COSHOCTON – Facing local backlash over a decision to allow them to remain open during the coronavirus shutdown, health officials in Coshocton reversed course and forced U.S. flag manufacturer Annin Flagmakers to shutter.
The City of Coshocton Health Department said Health Commissioner Wendy Redmond gave the maker of U.S. flags permission to re-open on April 13 after they had initially ceased operations as a non-essential business.
By the next day, the city health department was inundated with calls from concerned citizens and employees of Annin about the reopening. Specifics of those complaints were not released.
What was deemed as "the public’s intense response" led Redmond to reconsider the decision. She consulted with the city health board, Mayor Mark Mills, Law Director Bob Skelton, the Ohio Department of Health Dispute Resolution Committee and the Ohio Attorney General’s Office. A consensus from the consultations was that Annin should not reopen.
Annin was notified by phone and email of the reversed decision and was told they should remain closed after 10 p.m. April 14. The health department received calls the next morning that the factory was operating. A representative of the health department and the city’s Property Code Inspector Jeff Corder went to the building and enforced closure of the factory as a non-essential business.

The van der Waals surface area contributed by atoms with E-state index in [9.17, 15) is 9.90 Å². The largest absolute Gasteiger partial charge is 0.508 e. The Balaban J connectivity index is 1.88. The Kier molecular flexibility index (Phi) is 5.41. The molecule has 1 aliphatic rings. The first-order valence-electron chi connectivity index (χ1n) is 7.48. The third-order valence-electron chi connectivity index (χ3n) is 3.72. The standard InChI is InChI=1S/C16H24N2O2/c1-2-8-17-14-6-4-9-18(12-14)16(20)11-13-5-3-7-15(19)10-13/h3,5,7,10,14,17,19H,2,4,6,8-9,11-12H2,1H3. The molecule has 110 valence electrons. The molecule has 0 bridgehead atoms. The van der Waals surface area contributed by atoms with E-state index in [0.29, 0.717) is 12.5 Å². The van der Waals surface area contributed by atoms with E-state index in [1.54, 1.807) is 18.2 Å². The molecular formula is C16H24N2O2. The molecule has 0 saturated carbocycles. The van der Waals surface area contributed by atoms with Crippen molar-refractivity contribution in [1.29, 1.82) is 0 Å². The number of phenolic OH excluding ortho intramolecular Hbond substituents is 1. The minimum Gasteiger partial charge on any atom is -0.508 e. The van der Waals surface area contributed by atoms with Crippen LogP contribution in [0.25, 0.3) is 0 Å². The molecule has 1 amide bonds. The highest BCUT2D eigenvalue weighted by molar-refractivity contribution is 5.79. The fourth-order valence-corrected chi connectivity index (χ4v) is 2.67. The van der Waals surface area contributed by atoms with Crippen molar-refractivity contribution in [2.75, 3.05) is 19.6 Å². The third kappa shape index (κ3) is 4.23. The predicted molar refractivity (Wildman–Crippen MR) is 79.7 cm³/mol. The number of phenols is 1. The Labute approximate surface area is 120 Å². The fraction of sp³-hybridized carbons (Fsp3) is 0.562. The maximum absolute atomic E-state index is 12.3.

Corder said factory administration contacted their parent company in New Jersey and after that call complied with the order to shutdown without incident. Corder said he has not been involved with or knew of any other business the health department has ordered to close.
According to a 2018 Tribune story, about 95 percent of local production is devoted to U.S. flags ranging in sizes from 4x6 inches to 4x6 feet for sale at various retailers. The company had about 150 employees with an additional 120 to 130 temporary hires usually added during the busy season of January to May.
An automated phone message at the local plant states it is currently closed due to the COVID-19 pandemic with a projected reopen date of May 4. The message said a skeleton crew does remain on site.
A statement from Annin’s corporate media relations said its facility in South Boston, Virginia, remains open, but its Ohio manufacturing initially shutdown on March 24. The statement said "we look forward to reopening in the near future to get back to our essential mission of making the symbol of our great nation."
It did not provide direct comment on the situation with the city health department and order to close after the temporary reopening.